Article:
Recycled plastic coveralls help protect medical staff

Recycled plastic coveralls help protect medical staff

From rubbish to respect: Recycled plastic bottles about to be used to produce protection gowns at Indorama Ventures' recycling plant in Nakhon Pathom.
From rubbish to respect: Recycled plastic bottles about to be used to produce protection gowns at Indorama Ventures' recycling plant in Nakhon Pathom.

NAKHON PATHOM: HSBC Thailand and its allies have launched a project to solve shortages of protection coveralls to fight the Covid-19 pandemic.

They have launched a Corporate Social Responsibilty (CSR) scheme inviting more than 400 staff to donate drinking water plastic bottles that can be turned into high-quality yarn to produce the coveralls.

The CSR project "Separate PET Bottle to Help Doctors" kicked off in June.

PET, which stands for polyethylene terephthalate, is a form of polyester clothing fabric. It is extruded or moulded into plastic bottles and containers for packaging foods and beverages, personal care products, and many other consumer products.

According to the project, 18,600 millilitre drinking water plastic bottles can be changed into high quality yarn under the recycled procedure to produce one protective coverall for medical staff fighting against the pandemic.

HSBC collected a total of 11,275 PET bottles weighing 200 kilogrammes and handed them over to Indorama Ventures to produce the recycled yarn, making more than 650 recycled Personal Protective Equipment (PPE) coveralls which had been delivered to more than 200 hospitals nationwide since last month.

Thailand faced a shortage of PPE coveralls during the peak period of the Covid-19 outbreak in March and April due to high global demand.

At that time the country couldn't produce the yarn to make the preventive suits. The raw material was usually imported from Taiwan. Brainstorming from stakeholders at a crisis meeting came up with a solution.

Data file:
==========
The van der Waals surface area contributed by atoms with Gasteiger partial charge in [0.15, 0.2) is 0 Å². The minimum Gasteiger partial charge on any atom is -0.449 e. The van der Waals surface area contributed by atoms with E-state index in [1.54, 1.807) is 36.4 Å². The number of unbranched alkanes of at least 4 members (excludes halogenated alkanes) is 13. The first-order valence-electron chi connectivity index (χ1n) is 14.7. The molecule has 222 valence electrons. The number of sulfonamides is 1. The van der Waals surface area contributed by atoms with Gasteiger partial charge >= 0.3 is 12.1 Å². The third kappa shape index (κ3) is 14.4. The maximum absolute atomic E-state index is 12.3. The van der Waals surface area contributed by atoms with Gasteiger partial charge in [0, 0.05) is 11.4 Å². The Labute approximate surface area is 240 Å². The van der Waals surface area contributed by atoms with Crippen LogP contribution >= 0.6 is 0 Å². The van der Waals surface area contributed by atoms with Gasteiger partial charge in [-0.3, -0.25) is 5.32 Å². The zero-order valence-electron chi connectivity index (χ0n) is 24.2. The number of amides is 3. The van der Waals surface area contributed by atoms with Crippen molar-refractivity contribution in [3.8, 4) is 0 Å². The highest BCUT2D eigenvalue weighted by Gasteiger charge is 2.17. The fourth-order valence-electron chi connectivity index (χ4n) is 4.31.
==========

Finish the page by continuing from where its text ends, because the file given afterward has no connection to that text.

Indorama Ventures is the country's first company to produce the recycled PET yarn to feed raw material to textile companies to make 16,000 PPE coveralls with 360,000 PET bottles under the campaign.

Krisda Phatcharoen, head of Commercial Banking, HSBC Thailand, said the campaign reflects the company's sustainability policy, which matched with Indorama Ventures and focused on its plastic recycling business to support sustainability for the environment.

When the issue of environmental sustainability and the Covid-19 situation was blended well together, it produced "an amazing outcome for helping those hard-working medical staff", Mr Krisda said.

"It is a good beginning for cooperation," he said. "We have seen solid outcomes from the project which has inspired us to do more in the future to promote our belief in sustainability."

Richard Jones, senior vice-president and head of corporate communications for Indorama Ventures, said it is estimated that Thailand produces 4.4 billion PET bottles per year.

From that, 85% of them are taken into the recycling system.

Indorama Ventures has its own recycled PET bottles operation in Nakhon Pathom province with a capacity of 33,000 PET flakes per year, he said.

Mr Jones said the company has collaborated with its partners to produce level-3 PPE coveralls to prevent disease infections.

With better yarn qualifications, the coveralls can be washed more than 50 times, compared with only 20 times for level-2 garments.

He said the company and its partners had given 500 sets of PPE coveralls at level 3 to the Government Pharmaceutical Organisation (GPO) to distribute to medical staff.

"We have received good feedback from medical teams," he said.

"They said the PPE suit fits well with their working environment.

"So it's a good example for circular economy, which could reduce plastic waste into the environment."

GPO board chairman Sophon Mekthon voiced his appreciation to the success, saying Thailand has moved forward in many ways during the public health crisis.

PPE coveralls from 100% recycled PET bottles have also passed laboratory tests conducted under international standards.


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